25. I agree 100%. I’m actually so excited to see this blog because I have always said that sarcasm is ‘truth being covered by humor’ thx for posting!

  26. Gil Gatch says:

    So true. I know when I’m hurt or insecure I’m often more concerned about my ego boost than for my brother or sister. Great post.

  27. NancyB says:

    I find sarcasm and “cutting humor” to be very tiring. It wears me out especially when it’s directed at me. Which it always seems to be when we’re together with certain people. And then sometimes my husband jumps on the bandwagon. It got so bad at one point I had to have a talk with him about not protecting me. He stopped. Sometimes it makes me feel like I have no sense of humor but I never feel good cutting people down for a laugh. I don’t understand why people think it’s ok to do it to me.

    • Jenn says:

      I feel the same way Nancy! I feel like I’m always a target and I don’t understand why. I couldn’t even go to a baby shower the other day without 5-6 people all attacking me at the same time! Sometimes I can come up with something sarcastic to say back but a lot of the times I’m so annoyed and angry that I just don’t say anything and then they like to point that out too about how I can’t say anything. They all were just jumping on me, making fun of me and I was seriously annoyed because they were badgering me for the way I was eating my food! And I’m like “Well if you have a problem with the way I’m eating, that’s your problem!” and they still wouldn’t shut up. Had to keep making a “point.” I felt getting up and leaving the situation would come across too strong and I didn’t want to be rude to the guest of honor.

      However, with my family I think nowadays with them I WOULD get up and leave. I just don’t see them a lot these days for those reasons and more so it hasn’t been a problem lately. But they used to make such biting remarks to me and I would be so mad and annoyed I couldn’t say anything except maybe put on a sarcastic smile and then they would be smiling back with “victory” written on their faces.

    • SueB says:

      I so agree with NancyB. I came to this article and found a truth that I didn’t want to find. I hate sarcasm and find it very tiresome too. I want people to be real with me and not use me as a joke. I don’t feel good ever being mean to someone and using sarcasm for a laugh at someone elses expense is not cool. My husband and my two boys think its totally ok, is it a guy thing, it seems they communicate with each other that way and I don’t get it. And what Gil said about being more concerned with the ego boost and not about others, that hit home. Why is it so fun to say something mean and pretend like you really didnt mean it? Aw shucks, you need to chill. Well if you didnt just say something hurtful and instead said something to make me feel good or uplifted, then we would all be SO CHILL!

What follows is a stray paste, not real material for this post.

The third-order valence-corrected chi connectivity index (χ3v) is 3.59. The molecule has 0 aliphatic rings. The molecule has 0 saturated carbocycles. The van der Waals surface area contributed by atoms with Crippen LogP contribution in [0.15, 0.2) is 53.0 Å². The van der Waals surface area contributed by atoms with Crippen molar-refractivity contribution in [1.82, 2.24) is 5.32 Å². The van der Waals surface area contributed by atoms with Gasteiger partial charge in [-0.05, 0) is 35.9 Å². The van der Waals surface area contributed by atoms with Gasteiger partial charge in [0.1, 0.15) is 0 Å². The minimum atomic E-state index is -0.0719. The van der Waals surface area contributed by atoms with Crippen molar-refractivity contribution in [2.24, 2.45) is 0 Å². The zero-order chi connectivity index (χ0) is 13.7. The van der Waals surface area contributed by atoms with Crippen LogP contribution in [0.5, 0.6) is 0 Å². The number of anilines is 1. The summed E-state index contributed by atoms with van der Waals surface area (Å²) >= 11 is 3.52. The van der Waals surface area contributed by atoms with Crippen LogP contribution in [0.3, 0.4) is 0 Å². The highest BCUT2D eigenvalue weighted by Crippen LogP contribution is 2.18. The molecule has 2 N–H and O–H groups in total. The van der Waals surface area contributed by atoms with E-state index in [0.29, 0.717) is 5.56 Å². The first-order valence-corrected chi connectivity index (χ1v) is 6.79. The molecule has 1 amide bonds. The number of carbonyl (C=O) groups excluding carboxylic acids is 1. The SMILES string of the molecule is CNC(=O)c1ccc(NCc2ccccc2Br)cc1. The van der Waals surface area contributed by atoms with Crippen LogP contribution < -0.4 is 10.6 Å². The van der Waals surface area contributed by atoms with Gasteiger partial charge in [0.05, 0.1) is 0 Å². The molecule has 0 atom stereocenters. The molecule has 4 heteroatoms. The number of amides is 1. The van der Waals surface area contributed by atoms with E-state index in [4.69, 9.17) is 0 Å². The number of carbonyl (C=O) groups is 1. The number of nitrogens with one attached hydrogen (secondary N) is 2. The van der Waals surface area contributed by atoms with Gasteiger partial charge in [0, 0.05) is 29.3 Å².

28. Ange says:

    Thanks Pete,

    I’m the guy that ALWAYS is the brunt of someone’s sarcasm. I wonder if it is the way I look that invites people to address me that way. Interesting that this topic comes after I recently waited on a party of 4 at a local eatery. While one of them was very “sarcastically” direct (in what she believed to be a fun way), I told her that while I understand this practice and try to let it run off my back, I don’t take it well.

    I’m usually a good reader of the kind of person I interact with and BTW, I can dish it out, too….

    I really try and understand the humor of a situation and love to laugh. But what I find is a “fundamental attribution error”, maybe on my part… When I do it, I think of it as “no big deal”, but when somebody does it to me, I just don’t end up in a good place.

  29. Blue says:

    There is Sarcasm all throughout the Bible with Jesus… Examples are in almost all his interactions with Pharisees, heck even his mother when she asks him to fix the wine situation.. I think this article has lumped being mean/rude/unloving as sarcasm… The American culture has just abused it like most other things and is now viewed as some evil device by American Christians who can’t see past all the rules and regulations they have established for themselves as Christians. All that is truly needed is to Love God and Love people..

  30. Keisha Holt says:

    Ouch! Great article! I am very sacastic & I love to joke around especially the ones that I love. I say if i didn’t love you I wouldn’t aggravate you. But this has given me something to think about! I desire to be Christ like!

  31. That Guy says:

    Sarcasm is generally hurt/anger in “joke” form….not really a survival or protection technique, but it sounds better than me saying to a person “what the hell is wrong with you, why can’t you just commit and get your ass over here on time when its EXPECTED?”

    • Dedra says: